photo of victorian gentlemen

A lot like us

Humans tend to see things from a human perspective. Does this distort our view of the world?

It is perhaps inevitable that our views reflect our individual circumstances. We cannot escape our genetic inheritance, our upbringing, our nationality, our cultural and political surroundings – or even our species history.

One of our defining features, however, is our ability to see things from others’ perspectives. We can see other people’s points of view and imagine how they might be feeling. We can adopt ‘neutral’ positions and be objective.

Yet this is easier said than done. Thinking throughout history has been heavily influenced by the idea that humans are ‘special’, and we have tended to see the world only through our own eyes.

In Christianity, Islam and Judaism, for example, we were created in God’s image and have ‘dominion’, or power, over all other animals. In Darwin’s day, evolution was seen as the inevitable march towards perfection – a Victorian gentleman. Hence the illustrations of evolution with humans at the top of an evolutionary tree.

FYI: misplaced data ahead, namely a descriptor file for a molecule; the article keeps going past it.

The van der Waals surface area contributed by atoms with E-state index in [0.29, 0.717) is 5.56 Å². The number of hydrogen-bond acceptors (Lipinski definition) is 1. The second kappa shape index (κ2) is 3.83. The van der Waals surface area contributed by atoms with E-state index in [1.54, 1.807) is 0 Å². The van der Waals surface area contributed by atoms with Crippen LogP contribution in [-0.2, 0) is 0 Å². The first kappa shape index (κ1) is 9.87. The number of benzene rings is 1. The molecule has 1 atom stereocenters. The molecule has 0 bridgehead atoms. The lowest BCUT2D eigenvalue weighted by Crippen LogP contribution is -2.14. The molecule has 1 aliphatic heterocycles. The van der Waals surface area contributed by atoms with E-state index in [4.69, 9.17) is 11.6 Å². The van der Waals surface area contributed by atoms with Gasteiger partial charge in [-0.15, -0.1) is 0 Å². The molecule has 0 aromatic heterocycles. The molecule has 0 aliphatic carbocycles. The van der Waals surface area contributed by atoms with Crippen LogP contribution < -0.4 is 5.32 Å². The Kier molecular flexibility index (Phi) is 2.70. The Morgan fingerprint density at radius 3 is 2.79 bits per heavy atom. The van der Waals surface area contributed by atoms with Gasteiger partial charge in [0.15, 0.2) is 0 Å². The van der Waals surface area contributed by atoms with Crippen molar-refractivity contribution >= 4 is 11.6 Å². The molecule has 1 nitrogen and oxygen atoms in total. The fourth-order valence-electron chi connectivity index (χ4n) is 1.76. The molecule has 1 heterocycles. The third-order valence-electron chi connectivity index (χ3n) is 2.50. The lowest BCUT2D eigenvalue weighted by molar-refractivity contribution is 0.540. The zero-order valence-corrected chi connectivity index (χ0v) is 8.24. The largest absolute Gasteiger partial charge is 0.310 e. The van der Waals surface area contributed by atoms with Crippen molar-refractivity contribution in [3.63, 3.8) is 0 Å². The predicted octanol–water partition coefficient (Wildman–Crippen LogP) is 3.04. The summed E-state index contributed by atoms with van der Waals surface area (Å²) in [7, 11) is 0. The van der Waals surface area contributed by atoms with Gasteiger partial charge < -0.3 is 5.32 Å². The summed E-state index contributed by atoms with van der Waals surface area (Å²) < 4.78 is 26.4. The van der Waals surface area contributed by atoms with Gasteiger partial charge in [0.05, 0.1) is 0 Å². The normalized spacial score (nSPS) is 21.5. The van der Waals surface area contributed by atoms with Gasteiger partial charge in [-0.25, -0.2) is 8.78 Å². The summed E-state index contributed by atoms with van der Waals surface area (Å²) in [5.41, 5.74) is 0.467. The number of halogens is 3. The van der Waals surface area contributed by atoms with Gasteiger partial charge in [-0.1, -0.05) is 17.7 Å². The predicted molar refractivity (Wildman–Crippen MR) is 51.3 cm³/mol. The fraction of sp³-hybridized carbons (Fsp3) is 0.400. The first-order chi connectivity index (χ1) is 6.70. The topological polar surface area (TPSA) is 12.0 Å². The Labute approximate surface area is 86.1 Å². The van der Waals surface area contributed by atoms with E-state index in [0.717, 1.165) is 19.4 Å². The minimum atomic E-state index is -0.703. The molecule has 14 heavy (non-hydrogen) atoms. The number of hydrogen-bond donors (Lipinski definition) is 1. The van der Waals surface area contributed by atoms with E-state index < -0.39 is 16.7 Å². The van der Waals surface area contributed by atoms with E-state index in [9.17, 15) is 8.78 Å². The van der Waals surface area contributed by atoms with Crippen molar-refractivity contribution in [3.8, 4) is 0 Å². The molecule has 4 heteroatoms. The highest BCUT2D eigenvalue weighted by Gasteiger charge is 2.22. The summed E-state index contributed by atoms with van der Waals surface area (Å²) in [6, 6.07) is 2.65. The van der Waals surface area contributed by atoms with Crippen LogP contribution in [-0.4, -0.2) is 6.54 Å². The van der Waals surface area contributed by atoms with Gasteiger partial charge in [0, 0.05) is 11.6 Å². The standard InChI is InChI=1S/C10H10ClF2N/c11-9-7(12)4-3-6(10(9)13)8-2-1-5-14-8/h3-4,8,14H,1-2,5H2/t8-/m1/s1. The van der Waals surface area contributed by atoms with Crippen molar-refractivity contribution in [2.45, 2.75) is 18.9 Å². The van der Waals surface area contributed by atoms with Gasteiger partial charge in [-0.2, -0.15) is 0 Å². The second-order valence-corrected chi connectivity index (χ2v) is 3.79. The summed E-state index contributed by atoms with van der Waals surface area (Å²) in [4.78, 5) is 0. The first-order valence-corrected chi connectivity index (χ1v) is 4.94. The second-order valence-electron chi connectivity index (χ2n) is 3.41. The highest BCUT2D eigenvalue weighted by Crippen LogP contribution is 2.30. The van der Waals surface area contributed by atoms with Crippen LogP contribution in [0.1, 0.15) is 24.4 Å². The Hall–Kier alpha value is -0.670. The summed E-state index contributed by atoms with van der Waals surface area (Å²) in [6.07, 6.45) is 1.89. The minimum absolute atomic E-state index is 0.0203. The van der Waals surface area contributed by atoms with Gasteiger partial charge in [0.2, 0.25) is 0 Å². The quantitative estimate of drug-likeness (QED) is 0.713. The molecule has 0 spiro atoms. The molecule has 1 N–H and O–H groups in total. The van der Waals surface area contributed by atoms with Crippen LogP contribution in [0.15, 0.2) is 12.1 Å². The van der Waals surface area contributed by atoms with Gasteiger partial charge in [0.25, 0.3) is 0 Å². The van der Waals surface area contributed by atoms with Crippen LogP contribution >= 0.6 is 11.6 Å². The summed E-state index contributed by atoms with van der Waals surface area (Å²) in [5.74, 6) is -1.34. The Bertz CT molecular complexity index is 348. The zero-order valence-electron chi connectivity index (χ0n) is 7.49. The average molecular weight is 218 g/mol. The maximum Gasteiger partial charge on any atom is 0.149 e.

A branching tree

Evolutionary theory challenges that idea. Organisms alive today do not fall into a hierarchy in which some are more ‘primitive’ than others; they are adapted to different niches.

Some are widely distributed, others more narrowly. Some may be less well adapted and dying off, and others may be thriving. Humans do not occupy some special spot on top of the tree of life, but are a short terminal twig on the primate branch coming off a eukaryotic bough. Indeed, evolutionary ‘trees’ now tend not to look much like trees.

Humans have been highly successful at colonising the planet, but so have bacteria. Archaea and bacteria live in places we cannot. It's worth remembering that there are more bacterial cells in our bodies than human cells.

The theory of evolution positions us as one species among millions on Earth. Appreciating that point of view might help us make better decisions now that we have such power to influence the planet’s future.

Lead image:

David Flam/Flickr CC BY NC


About this resource

This resource was first published in ‘Evolution’ in January 2007 and reviewed and updated in December 2014.

Microbiology, Ecology and environment, History
Education levels:
16–19, Continuing professional development